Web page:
With less than two weeks left to apply to the 2021 IDea Incubator competition, now is the time to prepare your pitch and submit your application. For the second year in a row, the IDSA Foundation is collaborating with Johnson and Johnson Innovation – JLABS (‘JLABS’) to host the virtual pitch-style competition with the aim to find innovative potential solutions in infectious diseases care.
From funding to help advance your idea to receiving advice from experienced industry professionals, there are plenty of reasons to apply to the 2021 virtual IDea Incubator. This year, for the first time, applicants will also have an opportunity to apply for BLUE KNIGHT™ residency as part of their IDea Incubator application.
Vidya Atluri, MD, PhD, an ID fellow at the University of Washington, and Lahari Rampur, MD, an allergist at Kaiser Permanente Washington, participated in the virtual 2020 IDea Incubator and pitched their team’s innovation, PAL-ergy, a customizable mobile app designed to assist providers in handling allergies to beta-lactam antibiotics, such as penicillin, according to their institutional guidelines.
Dr. Atluri and Dr. Rampur received the third-place prize for PAL-ergy from the 2020 IDea Incubator competition along with team members Paul Pottinger, MD, DTM&H, FACP, FIDSA, physician and director of the Infectious Diseases & Tropical Medicine Clinic at the University of Washington Medical Center, and Rupali Jain, PharmD, FIDSA, BCIDP, clinical associate professor of infectious diseases at the University of Washington.
Dr. Atluri and Dr. Rampur told us more about PAL-ergy and shared insights on their experience pitching virtually at last year’s competition.
How did you learn about the IDea Incubator and what made you want to apply?
Dr. Atluri: I went to IDWeek for the first time in 2019, and I saw IDea Incubator there. It looked like a fun forum with everyone describing their innovations, and it was all really interesting. It was like nothing I ever thought I would do, but afterwards, when we started working on some clinical decision support tools, my mentor thought our tool should be something in every doctor’s pocket. He suggested applying. I looked into it and thought about it some more and thought it could work. So, we applied and took it one step at a time and went as far as it would take us, and we’re still going!
How did your team come together, and why did you decide to form PAL-ergy?
Dr. Rampur: I’m an allergist, so I was a part of the ID and pharmacy team. We were trying to minimize the use of alternative or second-line antibiotics, and we were working to come up with protocols to help clinicians and other health care providers evaluate people with penicillin allergies because most of the allergies are not real allergies. We were building an online app tool, so when Vidya came up with the idea to apply to IDea Incubator, it felt like the perfect thing to do. It gave us a platform to convert our idea into an app with far-reaching ability.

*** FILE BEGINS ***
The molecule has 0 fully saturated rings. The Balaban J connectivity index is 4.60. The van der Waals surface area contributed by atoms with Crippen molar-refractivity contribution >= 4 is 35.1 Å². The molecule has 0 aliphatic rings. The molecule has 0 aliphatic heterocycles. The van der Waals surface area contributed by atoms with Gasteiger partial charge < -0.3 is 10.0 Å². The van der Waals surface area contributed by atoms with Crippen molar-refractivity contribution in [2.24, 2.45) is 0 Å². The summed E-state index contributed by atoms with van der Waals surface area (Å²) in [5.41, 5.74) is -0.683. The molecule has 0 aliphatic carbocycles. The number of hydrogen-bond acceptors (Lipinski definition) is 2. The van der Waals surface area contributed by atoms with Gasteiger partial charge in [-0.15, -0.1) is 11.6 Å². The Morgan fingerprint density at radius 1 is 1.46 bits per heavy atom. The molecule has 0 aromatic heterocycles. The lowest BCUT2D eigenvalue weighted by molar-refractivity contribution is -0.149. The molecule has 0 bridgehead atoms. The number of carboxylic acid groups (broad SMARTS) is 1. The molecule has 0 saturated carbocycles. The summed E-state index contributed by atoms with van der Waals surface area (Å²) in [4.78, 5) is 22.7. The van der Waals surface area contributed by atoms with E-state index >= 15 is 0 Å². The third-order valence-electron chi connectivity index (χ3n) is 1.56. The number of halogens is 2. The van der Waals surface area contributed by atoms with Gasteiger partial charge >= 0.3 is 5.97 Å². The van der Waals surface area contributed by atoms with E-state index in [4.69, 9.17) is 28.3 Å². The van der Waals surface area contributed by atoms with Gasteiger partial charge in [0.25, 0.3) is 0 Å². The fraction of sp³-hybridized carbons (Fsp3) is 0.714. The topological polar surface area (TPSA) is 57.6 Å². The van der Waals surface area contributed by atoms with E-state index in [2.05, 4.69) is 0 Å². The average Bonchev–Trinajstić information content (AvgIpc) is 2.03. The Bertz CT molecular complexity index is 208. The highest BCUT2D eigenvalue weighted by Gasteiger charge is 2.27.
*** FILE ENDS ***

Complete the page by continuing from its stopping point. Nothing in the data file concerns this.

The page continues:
Tell us more about your innovation and how it will impact health care and the field of infectious diseases.
Dr. Atluri: It’s still in the early stages. We’re conducting small pilot studies within our own university with the tools that we already developed. I then went through a short business course to think about how to turn the idea into a business, since that’s something we never learned about in medical school. I applied what I learned to PAL-ergy, and we decided to narrow our initial target group to ambulatory surgical care centers.
I think PAL-ergy will reduce the use of alternative antibiotics, which from an ID perspective is great because the alternative antibiotics are not as effective. It also means there would be fewer surgical site infections for which we would need to give more antibiotics. As an ID doctor and antibiotic steward, that’s all helpful, and from a surgical perspective, it’s easier to give beta-lactam antibiotics. It works for everybody, which I think makes it a perfect starting point for the tool.
Dr. Rampur: It can also minimize other infections like C. diff and improve metrics like reducing hospitalization and the length of hospitalization, which helps the health care system.
How have the awarded funds allowed you to progress your innovation?
Dr. Atluri: Now that we have a target audience and a vision for what a targeted tool could look like, we’re developing story boards to present to our programmer to show exactly what we envision the tool to look like. Then, we’re going to use the IDea Incubator funds to pay the programmer.